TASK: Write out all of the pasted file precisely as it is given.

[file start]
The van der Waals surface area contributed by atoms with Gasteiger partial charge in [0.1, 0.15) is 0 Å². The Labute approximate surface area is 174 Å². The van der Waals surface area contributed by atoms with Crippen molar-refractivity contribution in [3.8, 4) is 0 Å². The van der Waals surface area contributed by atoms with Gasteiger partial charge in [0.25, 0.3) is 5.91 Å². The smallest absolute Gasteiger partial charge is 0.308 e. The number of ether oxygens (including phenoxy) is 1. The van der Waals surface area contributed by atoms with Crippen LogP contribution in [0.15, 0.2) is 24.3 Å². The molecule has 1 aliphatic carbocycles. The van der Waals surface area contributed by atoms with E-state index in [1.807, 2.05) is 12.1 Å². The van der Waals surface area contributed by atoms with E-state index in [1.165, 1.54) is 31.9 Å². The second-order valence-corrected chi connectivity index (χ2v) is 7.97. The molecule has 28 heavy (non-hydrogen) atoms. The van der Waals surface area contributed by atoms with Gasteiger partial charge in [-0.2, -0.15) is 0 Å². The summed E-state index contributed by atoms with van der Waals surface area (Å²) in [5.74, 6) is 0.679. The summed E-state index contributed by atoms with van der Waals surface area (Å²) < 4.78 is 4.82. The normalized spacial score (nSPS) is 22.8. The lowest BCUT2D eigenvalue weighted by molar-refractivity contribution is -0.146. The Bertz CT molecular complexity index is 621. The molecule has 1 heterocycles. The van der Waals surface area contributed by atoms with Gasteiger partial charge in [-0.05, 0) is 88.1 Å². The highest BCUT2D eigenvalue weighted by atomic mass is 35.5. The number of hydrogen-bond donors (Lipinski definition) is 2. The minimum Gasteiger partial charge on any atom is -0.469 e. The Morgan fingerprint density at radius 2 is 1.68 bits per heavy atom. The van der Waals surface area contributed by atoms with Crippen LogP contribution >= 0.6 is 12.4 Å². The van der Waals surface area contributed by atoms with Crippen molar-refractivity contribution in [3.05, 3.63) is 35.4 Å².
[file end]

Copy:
The van der Waals surface area contributed by atoms with Gasteiger partial charge in [0.1, 0.15) is 0 Å². The Labute approximate surface area is 174 Å². The van der Waals surface area contributed by atoms with Crippen molar-refractivity contribution in [3.8, 4) is 0 Å². The van der Waals surface area contributed by atoms with Gasteiger partial charge in [0.25, 0.3) is 5.91 Å². The smallest absolute Gasteiger partial charge is 0.308 e. The number of ether oxygens (including phenoxy) is 1. The van der Waals surface area contributed by atoms with Crippen LogP contribution in [0.15, 0.2) is 24.3 Å². The molecule has 1 aliphatic carbocycles. The van der Waals surface area contributed by atoms with E-state index in [1.807, 2.05) is 12.1 Å². The van der Waals surface area contributed by atoms with E-state index in [1.165, 1.54) is 31.9 Å². The second-order valence-corrected chi connectivity index (χ2v) is 7.97. The molecule has 28 heavy (non-hydrogen) atoms. The van der Waals surface area contributed by atoms with Gasteiger partial charge in [-0.2, -0.15) is 0 Å². The summed E-state index contributed by atoms with van der Waals surface area (Å²) in [5.74, 6) is 0.679. The summed E-state index contributed by atoms with van der Waals surface area (Å²) < 4.78 is 4.82. The normalized spacial score (nSPS) is 22.8. The lowest BCUT2D eigenvalue weighted by molar-refractivity contribution is -0.146. The Bertz CT molecular complexity index is 621. The molecule has 1 heterocycles. The van der Waals surface area contributed by atoms with Gasteiger partial charge in [-0.05, 0) is 88.1 Å². The highest BCUT2D eigenvalue weighted by atomic mass is 35.5. The number of hydrogen-bond donors (Lipinski definition) is 2. The minimum Gasteiger partial charge on any atom is -0.469 e. The Morgan fingerprint density at radius 2 is 1.68 bits per heavy atom. The van der Waals surface area contributed by atoms with Crippen LogP contribution >= 0.6 is 12.4 Å². The van der Waals surface area contributed by atoms with Crippen molar-refractivity contribution in [3.05, 3.63) is 35.4 Å².